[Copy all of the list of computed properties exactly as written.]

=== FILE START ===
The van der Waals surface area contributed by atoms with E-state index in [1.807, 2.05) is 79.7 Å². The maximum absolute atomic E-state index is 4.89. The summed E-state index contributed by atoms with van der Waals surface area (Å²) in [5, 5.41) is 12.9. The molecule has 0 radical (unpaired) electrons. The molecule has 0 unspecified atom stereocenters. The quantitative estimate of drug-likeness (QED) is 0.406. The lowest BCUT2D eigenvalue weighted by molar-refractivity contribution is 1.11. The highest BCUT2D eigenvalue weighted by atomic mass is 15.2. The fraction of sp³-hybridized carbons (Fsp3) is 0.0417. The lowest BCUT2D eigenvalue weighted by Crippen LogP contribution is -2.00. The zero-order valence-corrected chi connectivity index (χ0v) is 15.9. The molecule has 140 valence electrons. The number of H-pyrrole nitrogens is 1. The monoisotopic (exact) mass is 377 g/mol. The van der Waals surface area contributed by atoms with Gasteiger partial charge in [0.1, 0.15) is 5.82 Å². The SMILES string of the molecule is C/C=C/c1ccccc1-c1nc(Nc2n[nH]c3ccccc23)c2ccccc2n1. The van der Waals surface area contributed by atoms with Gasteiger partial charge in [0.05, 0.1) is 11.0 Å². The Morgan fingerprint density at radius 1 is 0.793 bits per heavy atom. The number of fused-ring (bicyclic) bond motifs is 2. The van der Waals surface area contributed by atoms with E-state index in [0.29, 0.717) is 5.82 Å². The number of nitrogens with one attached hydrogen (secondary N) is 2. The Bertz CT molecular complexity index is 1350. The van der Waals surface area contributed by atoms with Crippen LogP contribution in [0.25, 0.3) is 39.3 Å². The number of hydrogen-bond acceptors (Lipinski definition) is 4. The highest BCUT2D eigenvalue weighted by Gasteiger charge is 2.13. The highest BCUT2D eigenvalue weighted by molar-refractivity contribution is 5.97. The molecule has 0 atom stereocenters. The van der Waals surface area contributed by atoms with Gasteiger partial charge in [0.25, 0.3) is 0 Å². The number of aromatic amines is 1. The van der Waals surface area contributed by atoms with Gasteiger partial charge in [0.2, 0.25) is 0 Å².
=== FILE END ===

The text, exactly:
The van der Waals surface area contributed by atoms with E-state index in [1.807, 2.05) is 79.7 Å². The maximum absolute atomic E-state index is 4.89. The summed E-state index contributed by atoms with van der Waals surface area (Å²) in [5, 5.41) is 12.9. The molecule has 0 radical (unpaired) electrons. The molecule has 0 unspecified atom stereocenters. The quantitative estimate of drug-likeness (QED) is 0.406. The lowest BCUT2D eigenvalue weighted by molar-refractivity contribution is 1.11. The highest BCUT2D eigenvalue weighted by atomic mass is 15.2. The fraction of sp³-hybridized carbons (Fsp3) is 0.0417. The lowest BCUT2D eigenvalue weighted by Crippen LogP contribution is -2.00. The zero-order valence-corrected chi connectivity index (χ0v) is 15.9. The molecule has 140 valence electrons. The number of H-pyrrole nitrogens is 1. The monoisotopic (exact) mass is 377 g/mol. The van der Waals surface area contributed by atoms with Gasteiger partial charge in [0.1, 0.15) is 5.82 Å². The SMILES string of the molecule is C/C=C/c1ccccc1-c1nc(Nc2n[nH]c3ccccc23)c2ccccc2n1. The van der Waals surface area contributed by atoms with Gasteiger partial charge in [0.05, 0.1) is 11.0 Å². The Morgan fingerprint density at radius 1 is 0.793 bits per heavy atom. The number of fused-ring (bicyclic) bond motifs is 2. The van der Waals surface area contributed by atoms with E-state index in [0.29, 0.717) is 5.82 Å². The number of nitrogens with one attached hydrogen (secondary N) is 2. The Bertz CT molecular complexity index is 1350. The van der Waals surface area contributed by atoms with Crippen LogP contribution in [0.25, 0.3) is 39.3 Å². The number of hydrogen-bond acceptors (Lipinski definition) is 4. The highest BCUT2D eigenvalue weighted by Gasteiger charge is 2.13. The highest BCUT2D eigenvalue weighted by molar-refractivity contribution is 5.97. The molecule has 0 atom stereocenters. The van der Waals surface area contributed by atoms with Gasteiger partial charge in [0.25, 0.3) is 0 Å². The number of aromatic amines is 1. The van der Waals surface area contributed by atoms with Gasteiger partial charge in [0.2, 0.25) is 0 Å².